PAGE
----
Calling all aspiring PR superstars!
B-M Australia is currently accepting interns in its Sydney office. For the last 15 years B-M Australia has been running a very popular internship program that has attracted aspiring PR professionals from a range of universities and post-secondary education institutions.
This year’s TEDx Sydney featured a highly talented and entertaining Australian beatboxer called Tom Thum. After watching this clip, it’s easy to understand why it’s the most watched TEDx video OF ALL TIME!
Following are the latest Australian social media stats for June 2013*:
1. Facebook – 12,200,000 Australian users/accounts (up approx 665,460 accounts).
2. YouTube – 11,250,000 UAVs (steady)
3. WordPress.com – 3,200,000 (steady)
4. Blogspot – 2,950,000 (up 50,000)
5. LinkedIn – 2,900,000 (steady)
6. Tumblr – 2,750,000 (down 150,000)
7. Twitter - 2,167,849 Active Australian Users
8. Instagram - 1,083,924 Active Australian Users
9. Flickr – 870,000 (down 10,000)
10. TripAdvisor – 825,000 (up 15,000)
11. Pinterest – 570,000 (down 50,000)
12. MySpace – 270,000 (down 20,000)
13. Yelp – 210,000 (down 10,000)
14. Reddit – 185,000 (steady)
15. Google Plus – approx 100,000
16. StumbleUpon – 90,000 (down 5,000)
17. Foursquare – 51,000 (steady)
18. Digg – 33,000 (steady)
19. Delicious – 25,000 (down 6,000)
*Please note the numbers above are the number of Unique Australian Visitors to the site over June – unless otherwise stated
Credit: David Cowling, Social Media News, http://www.socialmedianews.com.au/social-media-statistics-australia-june-2013/
This week, our colleagues across the globe combined strategic thinking, creative ideas and evidence-based communications to deliver the most comprehensive global survey ever conducted of the Millennial generation (also known as Gen Y) for B-M client Telefónica.
The Millennial Survey focused on the generation’s socio-economic outlook, hopes, fears and overall expectations for the future; interest in making a difference in their community and world; attitudes about the role of technology in their own life, and the impact of technology on society and the economy.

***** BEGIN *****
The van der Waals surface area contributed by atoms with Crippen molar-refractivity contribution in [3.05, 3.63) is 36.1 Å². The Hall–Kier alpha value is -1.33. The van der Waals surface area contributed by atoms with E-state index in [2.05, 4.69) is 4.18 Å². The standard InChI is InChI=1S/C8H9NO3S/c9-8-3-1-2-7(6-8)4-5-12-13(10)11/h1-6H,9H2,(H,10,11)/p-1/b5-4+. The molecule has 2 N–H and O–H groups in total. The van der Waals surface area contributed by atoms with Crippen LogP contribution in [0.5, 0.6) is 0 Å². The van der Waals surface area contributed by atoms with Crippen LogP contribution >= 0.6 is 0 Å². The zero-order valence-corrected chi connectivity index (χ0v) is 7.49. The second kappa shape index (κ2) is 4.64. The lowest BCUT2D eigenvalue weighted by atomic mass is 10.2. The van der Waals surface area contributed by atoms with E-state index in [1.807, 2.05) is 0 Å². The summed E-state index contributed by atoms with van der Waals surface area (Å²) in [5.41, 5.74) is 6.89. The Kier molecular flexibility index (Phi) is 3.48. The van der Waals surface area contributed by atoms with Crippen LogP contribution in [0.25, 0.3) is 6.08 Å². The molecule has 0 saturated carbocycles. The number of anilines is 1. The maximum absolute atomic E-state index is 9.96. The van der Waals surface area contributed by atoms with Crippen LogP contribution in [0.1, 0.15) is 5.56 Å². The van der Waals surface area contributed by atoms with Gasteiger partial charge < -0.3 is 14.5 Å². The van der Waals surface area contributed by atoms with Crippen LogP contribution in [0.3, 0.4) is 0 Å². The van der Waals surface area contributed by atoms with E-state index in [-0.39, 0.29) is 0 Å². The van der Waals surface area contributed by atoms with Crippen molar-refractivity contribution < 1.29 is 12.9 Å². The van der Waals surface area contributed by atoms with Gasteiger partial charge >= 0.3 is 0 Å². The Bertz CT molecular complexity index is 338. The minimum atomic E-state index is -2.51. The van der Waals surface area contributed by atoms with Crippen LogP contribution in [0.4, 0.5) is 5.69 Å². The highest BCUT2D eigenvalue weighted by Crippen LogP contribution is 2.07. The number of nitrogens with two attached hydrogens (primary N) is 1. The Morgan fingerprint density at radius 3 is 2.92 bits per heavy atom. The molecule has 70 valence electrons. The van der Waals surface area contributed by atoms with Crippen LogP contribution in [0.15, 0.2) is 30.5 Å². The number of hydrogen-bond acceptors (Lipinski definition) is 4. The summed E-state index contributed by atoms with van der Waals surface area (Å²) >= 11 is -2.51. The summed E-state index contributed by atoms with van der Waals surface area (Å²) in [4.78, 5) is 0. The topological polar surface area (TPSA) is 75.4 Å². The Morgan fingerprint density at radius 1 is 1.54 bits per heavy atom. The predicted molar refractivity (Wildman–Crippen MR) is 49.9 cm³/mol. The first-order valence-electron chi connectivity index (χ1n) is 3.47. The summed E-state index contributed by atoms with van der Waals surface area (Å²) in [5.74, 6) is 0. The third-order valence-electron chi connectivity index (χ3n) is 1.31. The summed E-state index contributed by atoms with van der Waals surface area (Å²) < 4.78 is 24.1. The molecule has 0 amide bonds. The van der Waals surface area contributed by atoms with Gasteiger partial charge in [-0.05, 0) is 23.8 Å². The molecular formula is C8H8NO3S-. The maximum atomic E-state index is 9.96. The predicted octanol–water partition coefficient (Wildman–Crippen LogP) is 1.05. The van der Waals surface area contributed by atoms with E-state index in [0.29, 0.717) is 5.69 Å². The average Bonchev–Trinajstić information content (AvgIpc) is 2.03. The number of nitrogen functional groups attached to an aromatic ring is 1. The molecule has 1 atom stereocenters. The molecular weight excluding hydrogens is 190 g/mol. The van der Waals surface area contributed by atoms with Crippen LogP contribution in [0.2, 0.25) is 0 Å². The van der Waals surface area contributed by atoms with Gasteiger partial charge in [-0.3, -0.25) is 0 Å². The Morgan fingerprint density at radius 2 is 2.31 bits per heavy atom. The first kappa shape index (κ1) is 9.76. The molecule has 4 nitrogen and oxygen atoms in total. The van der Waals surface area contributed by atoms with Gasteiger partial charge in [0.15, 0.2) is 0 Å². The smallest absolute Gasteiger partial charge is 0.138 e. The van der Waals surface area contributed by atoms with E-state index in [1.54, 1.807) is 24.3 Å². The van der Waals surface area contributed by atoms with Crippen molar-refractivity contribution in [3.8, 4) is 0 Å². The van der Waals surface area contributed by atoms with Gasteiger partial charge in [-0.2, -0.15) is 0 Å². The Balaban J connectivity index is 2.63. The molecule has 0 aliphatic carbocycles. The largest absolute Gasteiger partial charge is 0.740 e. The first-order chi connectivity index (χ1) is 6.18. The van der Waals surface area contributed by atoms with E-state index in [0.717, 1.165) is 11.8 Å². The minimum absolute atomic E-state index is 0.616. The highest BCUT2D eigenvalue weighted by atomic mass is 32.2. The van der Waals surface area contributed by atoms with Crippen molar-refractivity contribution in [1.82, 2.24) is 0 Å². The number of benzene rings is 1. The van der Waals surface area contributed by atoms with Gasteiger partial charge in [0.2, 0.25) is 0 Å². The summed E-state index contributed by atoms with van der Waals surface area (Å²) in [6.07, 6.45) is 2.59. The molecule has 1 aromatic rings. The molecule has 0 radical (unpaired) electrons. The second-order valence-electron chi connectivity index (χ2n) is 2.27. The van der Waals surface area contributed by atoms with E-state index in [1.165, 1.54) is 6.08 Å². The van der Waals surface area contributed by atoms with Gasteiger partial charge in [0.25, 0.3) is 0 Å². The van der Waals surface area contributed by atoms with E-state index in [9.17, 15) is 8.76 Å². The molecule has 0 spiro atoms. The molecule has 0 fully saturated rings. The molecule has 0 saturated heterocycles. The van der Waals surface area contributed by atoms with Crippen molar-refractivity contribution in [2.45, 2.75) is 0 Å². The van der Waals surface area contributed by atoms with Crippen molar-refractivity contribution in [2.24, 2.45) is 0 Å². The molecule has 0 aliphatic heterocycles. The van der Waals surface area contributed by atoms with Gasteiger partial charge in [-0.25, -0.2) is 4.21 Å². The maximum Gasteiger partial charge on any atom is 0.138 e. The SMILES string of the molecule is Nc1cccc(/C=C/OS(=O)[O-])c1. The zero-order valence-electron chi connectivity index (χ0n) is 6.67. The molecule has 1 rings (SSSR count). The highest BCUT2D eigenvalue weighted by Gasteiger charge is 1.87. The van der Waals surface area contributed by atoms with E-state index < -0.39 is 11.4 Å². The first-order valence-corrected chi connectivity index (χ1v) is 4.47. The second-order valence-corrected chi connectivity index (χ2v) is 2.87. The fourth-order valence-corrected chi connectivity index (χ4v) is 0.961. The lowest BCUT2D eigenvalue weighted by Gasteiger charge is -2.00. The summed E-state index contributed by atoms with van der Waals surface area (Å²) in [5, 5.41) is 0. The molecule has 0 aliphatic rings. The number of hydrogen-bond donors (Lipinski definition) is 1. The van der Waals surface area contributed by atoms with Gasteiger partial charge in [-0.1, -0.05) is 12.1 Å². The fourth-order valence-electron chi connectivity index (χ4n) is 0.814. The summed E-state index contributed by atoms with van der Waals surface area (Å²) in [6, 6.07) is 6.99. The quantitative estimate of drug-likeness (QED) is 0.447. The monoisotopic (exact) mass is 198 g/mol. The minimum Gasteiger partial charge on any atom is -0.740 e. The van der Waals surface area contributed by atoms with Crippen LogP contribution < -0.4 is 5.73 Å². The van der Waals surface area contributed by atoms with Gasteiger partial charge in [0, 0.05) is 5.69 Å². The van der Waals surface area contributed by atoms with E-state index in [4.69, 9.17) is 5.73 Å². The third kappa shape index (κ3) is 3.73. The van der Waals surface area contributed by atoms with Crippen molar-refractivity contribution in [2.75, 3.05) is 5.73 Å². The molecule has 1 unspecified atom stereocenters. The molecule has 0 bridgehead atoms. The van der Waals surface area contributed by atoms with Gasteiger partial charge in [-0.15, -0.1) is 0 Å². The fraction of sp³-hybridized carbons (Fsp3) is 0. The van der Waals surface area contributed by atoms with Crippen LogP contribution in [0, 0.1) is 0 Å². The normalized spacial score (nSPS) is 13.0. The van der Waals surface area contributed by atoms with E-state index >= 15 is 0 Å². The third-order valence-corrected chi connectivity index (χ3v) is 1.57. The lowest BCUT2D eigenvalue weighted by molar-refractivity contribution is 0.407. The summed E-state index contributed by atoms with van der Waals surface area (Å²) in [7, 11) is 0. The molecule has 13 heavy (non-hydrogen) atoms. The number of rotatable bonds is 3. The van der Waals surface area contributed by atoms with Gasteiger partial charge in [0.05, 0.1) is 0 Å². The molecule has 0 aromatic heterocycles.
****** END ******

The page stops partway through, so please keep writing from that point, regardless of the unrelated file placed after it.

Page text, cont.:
The survey involved 12,171 adults aged 18-30 in 27 countries around the world.
Importantly, Millennial Leaders, who make up 11 percent of the global Millennial generation, were identified through the survey as an important new subgroup of the widely-recognised Millennial generation, defined by their expertise with technology, a passion to participate in solving challenges facing communities and the world, and a drive to succeed.
Planning for this effort started more than two years ago, with a joint collaboration between B-M, Penn Schoen Berland and Palisades Media Ventures. Combining content creation, world-class events, digital and social platforms, and top-notch media relations, an excellent global thought-leadership project was born, enabling B-M client Telefónica to achieve new reputational heights.
Key findings from the survey are depicted in the following infographic:
There are 8 things that productive people do during the day, according to Ilya Pozin, founder of Ciplex, columnist for Inc, Forbes and LinkedIn and a ‘30 under 30’ entrepreneur.
1. Create a smaller to-do list
2. Take breaks
3. Follow the 80/20 rule - that is, 20% of what you do each day produces 80% of your results
4. Start your day by focusing on yourself
5. Take on harder tasks earlier in the day
6. Pick up the phone - don’t always send an email
7. Create a system for managing things that affect your daily productivity
8. Don’t confuse productivity with laziness
Do you think Pozin’s list is complete? Are there any tips that you would add?
The Guardian has launched a new app called GuardianWitness, which allows people to be Citizen Journalists by contributing to stories and even reporting on news that the Guardian isn’t aware of yet! Wouldn’t it be great if we had a similar app in Australia?
By Charlotte Ferrand, B-M Australia
“Twitter, Facebook, Instagram, Pinterest…I wonder what the next big thing will be,” I found myself asking a group of top bloggers during a recent campaign.
The resounding answer from at least one of them was ‘Vine’.
Vine, according to the Vine Blog, is “a new mobile service that lets you create and share beautiful, short looping videos. With Vine, capturing life in motion is fun and easy.”
Currently only available to download from the Apple App Store and not yet on Android (although rival app Cinemagram is available), Vine has been heralded as the step-up from Instagram. Rather than taking one still image and having the ability to change the filter to reflect your mood (or to make you look like you have a tan, whichever takes your fancy), Vine allows the user to capture a series of moving images, and loops them together into a quirky 6-second video which can then be shared on Twitter, Facebook and Vine itself.
Like Twitter, you can explore Vine’s trending hashtags; like YouTube, you can embed Vine videos into websites; like Instagram and Twitter, you can create a profile for yourself.
Scrolling through the Vine ‘Popular’ feed I did often get the feeling that I had entered the mind of someone who is having a bad dream with a series of 6-second videos, some with 6 different 1-second shots that seemed to range from bordering on psychedelic, to the just plain weird (Will Sasso ‘I Will Always Love You’ - I’m talking to you here).